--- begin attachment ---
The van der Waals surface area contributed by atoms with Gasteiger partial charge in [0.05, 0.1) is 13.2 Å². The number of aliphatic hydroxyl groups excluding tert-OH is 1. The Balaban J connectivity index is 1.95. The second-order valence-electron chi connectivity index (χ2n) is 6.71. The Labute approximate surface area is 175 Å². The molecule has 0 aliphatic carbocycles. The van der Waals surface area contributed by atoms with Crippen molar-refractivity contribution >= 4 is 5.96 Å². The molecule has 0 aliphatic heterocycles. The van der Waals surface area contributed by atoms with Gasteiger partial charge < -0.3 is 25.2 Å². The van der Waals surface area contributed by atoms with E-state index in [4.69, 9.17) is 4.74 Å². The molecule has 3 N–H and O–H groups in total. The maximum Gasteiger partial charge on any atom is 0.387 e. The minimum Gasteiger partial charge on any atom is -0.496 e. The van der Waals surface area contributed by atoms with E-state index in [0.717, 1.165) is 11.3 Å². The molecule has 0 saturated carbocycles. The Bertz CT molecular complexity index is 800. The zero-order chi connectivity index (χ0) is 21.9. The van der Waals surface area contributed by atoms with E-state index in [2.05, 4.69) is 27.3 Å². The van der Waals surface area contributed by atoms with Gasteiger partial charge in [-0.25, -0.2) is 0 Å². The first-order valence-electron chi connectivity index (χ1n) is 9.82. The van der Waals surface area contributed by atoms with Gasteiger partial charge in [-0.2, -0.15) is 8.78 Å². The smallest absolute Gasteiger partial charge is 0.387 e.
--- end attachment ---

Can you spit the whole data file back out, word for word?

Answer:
The van der Waals surface area contributed by atoms with Gasteiger partial charge in [0.05, 0.1) is 13.2 Å². The number of aliphatic hydroxyl groups excluding tert-OH is 1. The Balaban J connectivity index is 1.95. The second-order valence-electron chi connectivity index (χ2n) is 6.71. The Labute approximate surface area is 175 Å². The molecule has 0 aliphatic carbocycles. The van der Waals surface area contributed by atoms with Crippen molar-refractivity contribution >= 4 is 5.96 Å². The molecule has 0 aliphatic heterocycles. The van der Waals surface area contributed by atoms with Gasteiger partial charge < -0.3 is 25.2 Å². The van der Waals surface area contributed by atoms with E-state index in [4.69, 9.17) is 4.74 Å². The molecule has 3 N–H and O–H groups in total. The maximum Gasteiger partial charge on any atom is 0.387 e. The minimum Gasteiger partial charge on any atom is -0.496 e. The van der Waals surface area contributed by atoms with E-state index in [0.717, 1.165) is 11.3 Å². The molecule has 0 saturated carbocycles. The Bertz CT molecular complexity index is 800. The zero-order chi connectivity index (χ0) is 21.9. The van der Waals surface area contributed by atoms with E-state index in [2.05, 4.69) is 27.3 Å². The van der Waals surface area contributed by atoms with Gasteiger partial charge in [-0.25, -0.2) is 0 Å². The first-order valence-electron chi connectivity index (χ1n) is 9.82. The van der Waals surface area contributed by atoms with Gasteiger partial charge in [-0.2, -0.15) is 8.78 Å². The smallest absolute Gasteiger partial charge is 0.387 e.